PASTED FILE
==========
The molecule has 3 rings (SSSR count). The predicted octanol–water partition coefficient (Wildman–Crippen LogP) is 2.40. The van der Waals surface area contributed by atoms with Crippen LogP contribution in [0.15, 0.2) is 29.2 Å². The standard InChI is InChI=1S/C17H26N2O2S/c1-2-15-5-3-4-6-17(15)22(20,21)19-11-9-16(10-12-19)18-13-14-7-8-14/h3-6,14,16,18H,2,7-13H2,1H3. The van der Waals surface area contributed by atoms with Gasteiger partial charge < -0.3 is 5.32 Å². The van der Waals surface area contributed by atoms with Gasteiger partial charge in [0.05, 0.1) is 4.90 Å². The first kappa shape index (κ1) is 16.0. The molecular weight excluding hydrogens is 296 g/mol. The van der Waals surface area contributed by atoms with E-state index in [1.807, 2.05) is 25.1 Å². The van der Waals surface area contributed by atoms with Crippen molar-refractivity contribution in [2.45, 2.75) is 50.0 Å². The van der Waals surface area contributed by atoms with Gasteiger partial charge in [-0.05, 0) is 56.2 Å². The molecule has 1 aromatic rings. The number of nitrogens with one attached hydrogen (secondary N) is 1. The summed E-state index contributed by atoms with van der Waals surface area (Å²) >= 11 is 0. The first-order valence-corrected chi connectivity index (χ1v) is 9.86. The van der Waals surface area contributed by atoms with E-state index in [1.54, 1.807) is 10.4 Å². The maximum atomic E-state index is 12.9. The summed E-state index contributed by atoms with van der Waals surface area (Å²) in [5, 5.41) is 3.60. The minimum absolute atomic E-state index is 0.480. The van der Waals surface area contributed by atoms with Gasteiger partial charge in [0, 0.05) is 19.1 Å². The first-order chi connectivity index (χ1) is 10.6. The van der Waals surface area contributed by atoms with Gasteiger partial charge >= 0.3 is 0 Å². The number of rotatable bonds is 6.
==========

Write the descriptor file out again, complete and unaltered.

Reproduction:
The molecule has 3 rings (SSSR count). The predicted octanol–water partition coefficient (Wildman–Crippen LogP) is 2.40. The van der Waals surface area contributed by atoms with Crippen LogP contribution in [0.15, 0.2) is 29.2 Å². The standard InChI is InChI=1S/C17H26N2O2S/c1-2-15-5-3-4-6-17(15)22(20,21)19-11-9-16(10-12-19)18-13-14-7-8-14/h3-6,14,16,18H,2,7-13H2,1H3. The van der Waals surface area contributed by atoms with Gasteiger partial charge < -0.3 is 5.32 Å². The van der Waals surface area contributed by atoms with Gasteiger partial charge in [0.05, 0.1) is 4.90 Å². The first kappa shape index (κ1) is 16.0. The molecular weight excluding hydrogens is 296 g/mol. The van der Waals surface area contributed by atoms with E-state index in [1.807, 2.05) is 25.1 Å². The van der Waals surface area contributed by atoms with Crippen molar-refractivity contribution in [2.45, 2.75) is 50.0 Å². The van der Waals surface area contributed by atoms with Gasteiger partial charge in [-0.05, 0) is 56.2 Å². The molecule has 1 aromatic rings. The number of nitrogens with one attached hydrogen (secondary N) is 1. The summed E-state index contributed by atoms with van der Waals surface area (Å²) >= 11 is 0. The first-order valence-corrected chi connectivity index (χ1v) is 9.86. The van der Waals surface area contributed by atoms with E-state index in [1.54, 1.807) is 10.4 Å². The maximum atomic E-state index is 12.9. The summed E-state index contributed by atoms with van der Waals surface area (Å²) in [5, 5.41) is 3.60. The minimum absolute atomic E-state index is 0.480. The van der Waals surface area contributed by atoms with Gasteiger partial charge in [0, 0.05) is 19.1 Å². The first-order chi connectivity index (χ1) is 10.6. The van der Waals surface area contributed by atoms with Gasteiger partial charge >= 0.3 is 0 Å². The number of rotatable bonds is 6.